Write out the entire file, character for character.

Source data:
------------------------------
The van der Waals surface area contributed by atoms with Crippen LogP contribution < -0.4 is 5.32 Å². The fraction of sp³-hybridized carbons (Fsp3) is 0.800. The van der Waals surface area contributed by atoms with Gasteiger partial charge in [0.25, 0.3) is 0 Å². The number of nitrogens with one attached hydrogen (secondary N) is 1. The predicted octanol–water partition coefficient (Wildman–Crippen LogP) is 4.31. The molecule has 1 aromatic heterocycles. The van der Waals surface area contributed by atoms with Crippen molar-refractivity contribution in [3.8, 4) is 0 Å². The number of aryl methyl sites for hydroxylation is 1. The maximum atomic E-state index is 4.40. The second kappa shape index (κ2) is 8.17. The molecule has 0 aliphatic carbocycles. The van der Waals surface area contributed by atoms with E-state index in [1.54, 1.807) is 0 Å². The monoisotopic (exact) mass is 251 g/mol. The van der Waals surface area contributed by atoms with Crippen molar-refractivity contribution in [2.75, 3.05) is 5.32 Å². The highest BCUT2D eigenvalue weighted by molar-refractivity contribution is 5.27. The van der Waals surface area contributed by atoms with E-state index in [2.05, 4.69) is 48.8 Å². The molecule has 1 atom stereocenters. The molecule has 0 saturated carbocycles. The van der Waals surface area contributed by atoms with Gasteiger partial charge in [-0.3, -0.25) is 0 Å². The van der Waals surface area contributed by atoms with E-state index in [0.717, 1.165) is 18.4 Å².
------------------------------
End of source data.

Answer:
The van der Waals surface area contributed by atoms with Crippen LogP contribution < -0.4 is 5.32 Å². The fraction of sp³-hybridized carbons (Fsp3) is 0.800. The van der Waals surface area contributed by atoms with Gasteiger partial charge in [0.25, 0.3) is 0 Å². The number of nitrogens with one attached hydrogen (secondary N) is 1. The predicted octanol–water partition coefficient (Wildman–Crippen LogP) is 4.31. The molecule has 1 aromatic heterocycles. The van der Waals surface area contributed by atoms with Crippen molar-refractivity contribution in [3.8, 4) is 0 Å². The number of aryl methyl sites for hydroxylation is 1. The maximum atomic E-state index is 4.40. The second kappa shape index (κ2) is 8.17. The molecule has 0 aliphatic carbocycles. The van der Waals surface area contributed by atoms with E-state index in [1.54, 1.807) is 0 Å². The monoisotopic (exact) mass is 251 g/mol. The van der Waals surface area contributed by atoms with Crippen molar-refractivity contribution in [2.75, 3.05) is 5.32 Å². The highest BCUT2D eigenvalue weighted by molar-refractivity contribution is 5.27. The van der Waals surface area contributed by atoms with E-state index in [2.05, 4.69) is 48.8 Å². The molecule has 1 atom stereocenters. The molecule has 0 saturated carbocycles. The van der Waals surface area contributed by atoms with Gasteiger partial charge in [-0.3, -0.25) is 0 Å². The van der Waals surface area contributed by atoms with E-state index in [0.717, 1.165) is 18.4 Å².